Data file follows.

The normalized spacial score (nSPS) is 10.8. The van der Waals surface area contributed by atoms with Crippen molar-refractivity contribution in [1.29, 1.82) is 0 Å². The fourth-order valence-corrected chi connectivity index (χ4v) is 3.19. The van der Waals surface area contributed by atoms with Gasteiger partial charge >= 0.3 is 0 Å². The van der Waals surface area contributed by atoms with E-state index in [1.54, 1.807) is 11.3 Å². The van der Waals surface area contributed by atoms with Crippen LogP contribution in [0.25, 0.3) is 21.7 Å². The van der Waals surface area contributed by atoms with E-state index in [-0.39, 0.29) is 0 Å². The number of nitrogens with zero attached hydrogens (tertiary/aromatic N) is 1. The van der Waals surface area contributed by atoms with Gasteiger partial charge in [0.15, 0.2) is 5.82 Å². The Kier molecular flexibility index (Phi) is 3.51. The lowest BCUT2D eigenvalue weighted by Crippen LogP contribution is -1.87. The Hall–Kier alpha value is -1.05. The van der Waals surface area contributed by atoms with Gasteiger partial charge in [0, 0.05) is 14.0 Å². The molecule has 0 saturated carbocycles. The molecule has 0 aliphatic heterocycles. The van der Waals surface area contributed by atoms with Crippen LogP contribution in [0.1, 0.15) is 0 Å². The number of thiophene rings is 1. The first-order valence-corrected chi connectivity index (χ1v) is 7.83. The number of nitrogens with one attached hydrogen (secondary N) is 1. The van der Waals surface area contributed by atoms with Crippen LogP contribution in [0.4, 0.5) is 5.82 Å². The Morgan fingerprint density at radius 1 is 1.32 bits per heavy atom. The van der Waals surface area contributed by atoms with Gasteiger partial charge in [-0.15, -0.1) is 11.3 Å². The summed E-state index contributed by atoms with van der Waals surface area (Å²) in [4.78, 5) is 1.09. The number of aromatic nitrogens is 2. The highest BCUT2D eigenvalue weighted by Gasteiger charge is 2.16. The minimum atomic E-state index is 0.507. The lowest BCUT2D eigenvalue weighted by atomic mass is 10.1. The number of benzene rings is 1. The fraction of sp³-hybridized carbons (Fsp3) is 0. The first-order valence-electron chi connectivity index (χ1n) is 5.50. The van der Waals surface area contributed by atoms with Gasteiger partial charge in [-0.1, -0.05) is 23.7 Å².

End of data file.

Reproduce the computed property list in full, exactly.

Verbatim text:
The normalized spacial score (nSPS) is 10.8. The van der Waals surface area contributed by atoms with Crippen molar-refractivity contribution in [1.29, 1.82) is 0 Å². The fourth-order valence-corrected chi connectivity index (χ4v) is 3.19. The van der Waals surface area contributed by atoms with Gasteiger partial charge >= 0.3 is 0 Å². The van der Waals surface area contributed by atoms with E-state index in [1.54, 1.807) is 11.3 Å². The van der Waals surface area contributed by atoms with Crippen LogP contribution in [0.25, 0.3) is 21.7 Å². The van der Waals surface area contributed by atoms with E-state index in [-0.39, 0.29) is 0 Å². The number of nitrogens with zero attached hydrogens (tertiary/aromatic N) is 1. The van der Waals surface area contributed by atoms with Gasteiger partial charge in [0.15, 0.2) is 5.82 Å². The Kier molecular flexibility index (Phi) is 3.51. The lowest BCUT2D eigenvalue weighted by Crippen LogP contribution is -1.87. The Hall–Kier alpha value is -1.05. The van der Waals surface area contributed by atoms with Gasteiger partial charge in [0, 0.05) is 14.0 Å². The molecule has 0 saturated carbocycles. The molecule has 0 aliphatic heterocycles. The van der Waals surface area contributed by atoms with Crippen LogP contribution in [0.1, 0.15) is 0 Å². The number of thiophene rings is 1. The first-order valence-corrected chi connectivity index (χ1v) is 7.83. The number of nitrogens with one attached hydrogen (secondary N) is 1. The van der Waals surface area contributed by atoms with Crippen LogP contribution in [0.4, 0.5) is 5.82 Å². The Morgan fingerprint density at radius 1 is 1.32 bits per heavy atom. The van der Waals surface area contributed by atoms with Gasteiger partial charge in [-0.15, -0.1) is 11.3 Å². The summed E-state index contributed by atoms with van der Waals surface area (Å²) in [4.78, 5) is 1.09. The number of aromatic nitrogens is 2. The highest BCUT2D eigenvalue weighted by Gasteiger charge is 2.16. The minimum atomic E-state index is 0.507. The lowest BCUT2D eigenvalue weighted by atomic mass is 10.1. The number of benzene rings is 1. The fraction of sp³-hybridized carbons (Fsp3) is 0. The first-order valence-electron chi connectivity index (χ1n) is 5.50. The van der Waals surface area contributed by atoms with Gasteiger partial charge in [-0.1, -0.05) is 23.7 Å².